Furthermore, though much of the Global South has attained gender equality progress in terms of parity in education, increased economic and political participation levels, extreme poverty and enduring inequalities persist with distinct gender characteristics (Tekwa & Adesina, 2018). Moreover, the divide over the historical roots of African social work and the impact of colonialism raises concerns about what African social work is and should be. It is perhaps on this basis that Mupedziswa and Sinkamba (2014), among others, contend that this Western/remedial approach nexus versus- social development reflects the profession as being in a state of crisis hence the call for its transformation to developmental social work.

Therefore owing to these shortcomings, developmental social work embraces community development is as one of its strategies because of its potential to improve the conditions obtaining in communities. This is not just socially and economically but also as a stable functioning and cohesive community through community members' efforts and external support.

However, one of the drawbacks of the community development narrative in countries like Zimbabwe is the reliance on donor funding. For instance, the United States government provided more than $422,000 (a $50,000 increase from 2018) to support community-based organizations in seven provinces in the country (United States Embassy in Zimbabwe, n.d.). Very often, there are challenges of sustainability in the event of withdrawal of donor funding or when the funding cycle of the projects comes to an end.

3           Social work and poverty alleviation

This section examines social work practice and education in relation to the socioeconomic situation obtaining in Southern Africa with a particular focus on Eswatini, Lesotho and Zimbabwe.

3.1     Eswatini

Despite its lower-middle-income country status, 69 % of a total population of about 1.1 million Swazis live below the national poverty line. The pervasiveness of poverty in Eswatini is also manifested in high and rising levels of inequality as its Gini-coefficient stands at 0.51 % (Ministry of Economic Planning and Development, 2006), which is one of the highest in the world. Resultantly the gap between the poor and the rich continues to widen, thus making poverty and inequality the significant challenges facing the country. Other problems include slow economic growth and high levels of unemployment, especially among the youth.

Furthermore, the United Nations Country Programme (UNDP) notes that Eswatini has high communicable (HIV and TB) and non-communicable disease incidence and prevalence. Unfortunately, this state of affairs obtains in the face of health system constraints, high maternal mortality, high chronic malnutrition levels, and increased numbers of vulnerable households. Also compounding the situation is the low participation of women in decision-making, high incidence of violence, mainly gender-based violence against children and women, and high rates of teenage pregnancy.

Taking cognisance of these challenges, the National Development Plan (Government of Eswatini, 2016) contemplates adopting the following measures:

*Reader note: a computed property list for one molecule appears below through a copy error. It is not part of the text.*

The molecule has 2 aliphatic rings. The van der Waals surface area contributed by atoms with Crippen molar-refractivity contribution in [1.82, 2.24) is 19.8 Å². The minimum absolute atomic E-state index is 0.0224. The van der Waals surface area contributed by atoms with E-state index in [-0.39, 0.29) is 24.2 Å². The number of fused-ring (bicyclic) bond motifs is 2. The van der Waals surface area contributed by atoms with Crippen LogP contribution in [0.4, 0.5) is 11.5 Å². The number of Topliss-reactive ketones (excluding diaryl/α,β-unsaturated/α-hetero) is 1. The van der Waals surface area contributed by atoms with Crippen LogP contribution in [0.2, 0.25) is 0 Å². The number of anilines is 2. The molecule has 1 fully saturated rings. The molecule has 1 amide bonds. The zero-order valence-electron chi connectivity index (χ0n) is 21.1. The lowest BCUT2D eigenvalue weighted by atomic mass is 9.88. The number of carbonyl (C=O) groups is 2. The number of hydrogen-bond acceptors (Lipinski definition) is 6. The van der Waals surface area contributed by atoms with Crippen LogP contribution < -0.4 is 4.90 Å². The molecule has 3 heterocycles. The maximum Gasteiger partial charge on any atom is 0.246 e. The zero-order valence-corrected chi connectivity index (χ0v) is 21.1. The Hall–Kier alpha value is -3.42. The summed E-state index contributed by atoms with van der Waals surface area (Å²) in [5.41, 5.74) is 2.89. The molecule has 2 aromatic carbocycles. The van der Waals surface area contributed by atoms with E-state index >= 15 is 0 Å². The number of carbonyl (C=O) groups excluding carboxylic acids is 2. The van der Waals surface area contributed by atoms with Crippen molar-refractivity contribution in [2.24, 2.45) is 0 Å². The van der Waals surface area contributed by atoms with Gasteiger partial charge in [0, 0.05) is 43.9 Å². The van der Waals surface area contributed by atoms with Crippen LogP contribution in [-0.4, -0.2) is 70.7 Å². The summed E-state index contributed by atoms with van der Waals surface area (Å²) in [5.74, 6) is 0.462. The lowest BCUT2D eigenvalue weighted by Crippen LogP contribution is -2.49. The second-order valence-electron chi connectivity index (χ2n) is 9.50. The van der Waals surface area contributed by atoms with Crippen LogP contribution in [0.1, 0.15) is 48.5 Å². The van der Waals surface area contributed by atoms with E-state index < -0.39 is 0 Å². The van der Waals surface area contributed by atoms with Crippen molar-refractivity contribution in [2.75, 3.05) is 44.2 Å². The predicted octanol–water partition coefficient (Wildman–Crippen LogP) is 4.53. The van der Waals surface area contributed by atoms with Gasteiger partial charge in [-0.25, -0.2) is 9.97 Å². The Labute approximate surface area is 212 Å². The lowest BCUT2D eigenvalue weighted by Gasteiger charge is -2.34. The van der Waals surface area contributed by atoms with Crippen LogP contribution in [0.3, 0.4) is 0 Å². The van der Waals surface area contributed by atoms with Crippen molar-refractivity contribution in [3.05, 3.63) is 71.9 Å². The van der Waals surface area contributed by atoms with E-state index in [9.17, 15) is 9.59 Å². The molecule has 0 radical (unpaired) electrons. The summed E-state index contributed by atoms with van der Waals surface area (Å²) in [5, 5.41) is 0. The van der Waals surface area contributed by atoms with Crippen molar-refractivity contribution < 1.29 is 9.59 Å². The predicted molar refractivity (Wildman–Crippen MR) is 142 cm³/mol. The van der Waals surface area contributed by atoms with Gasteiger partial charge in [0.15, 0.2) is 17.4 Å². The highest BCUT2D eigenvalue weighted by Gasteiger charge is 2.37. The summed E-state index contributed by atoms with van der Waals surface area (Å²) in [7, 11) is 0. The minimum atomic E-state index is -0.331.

·         Involving communities to be helped in intervention measures to eradicate poverty,

·         Ascertaining from the communities themselves how local authorities could be reformed to make them more accountable and responsive to the local needs and

·         Institutionalising consultation, collaboration, and co-operation among all agencies involved in poverty alleviation (i.e., central Government, local authorities, NGOs, donors, and others).

Given social workers’ ethical responsibility to promote inclusivity of the poor and marginalised the University of Eswatini’s Bachelor of Social Work programme introduction in 2014 was also a complementary initiative to address social problems in the country. The Eswatini Christian Medical University (a private university) also introduced a social work programme in the same year, making it two universities offering a Bachelor of Social Work degree qualifications. As stated in the Field Education Manual and Policies document, social work programme introduction at the University of Eswatini was in response to the rising tide of social problems in the country (University of Swaziland, 2017).

However, at the time of writing only the first two cohorts of students had graduated at the University of Eswatini and Eswatini Medical University. No follow-up tracer study was commissioned to establish the whereabouts of these graduates and empirically verify if they were harnessing the developmental approach in their frontline social work roles. Nevertheless, impressions can be deduced from the social work curriculum at these universities and what is happening in the field of practice.

First, it is essential to note that University of Eswatini social work curriculum includes social development as one of the core courses. The social development approach has increasingly gained traction in social policy thinking as the panacea for confronting African countries' social and economic problems (Manyama, 2018). Therefore, graduates are expected to undertake developmental social work roles involving a shift from a sole focus on the individual to community development as the principal intervention strategy (Gray, Agllias, Mupedziswa & Mugumbate, 2017).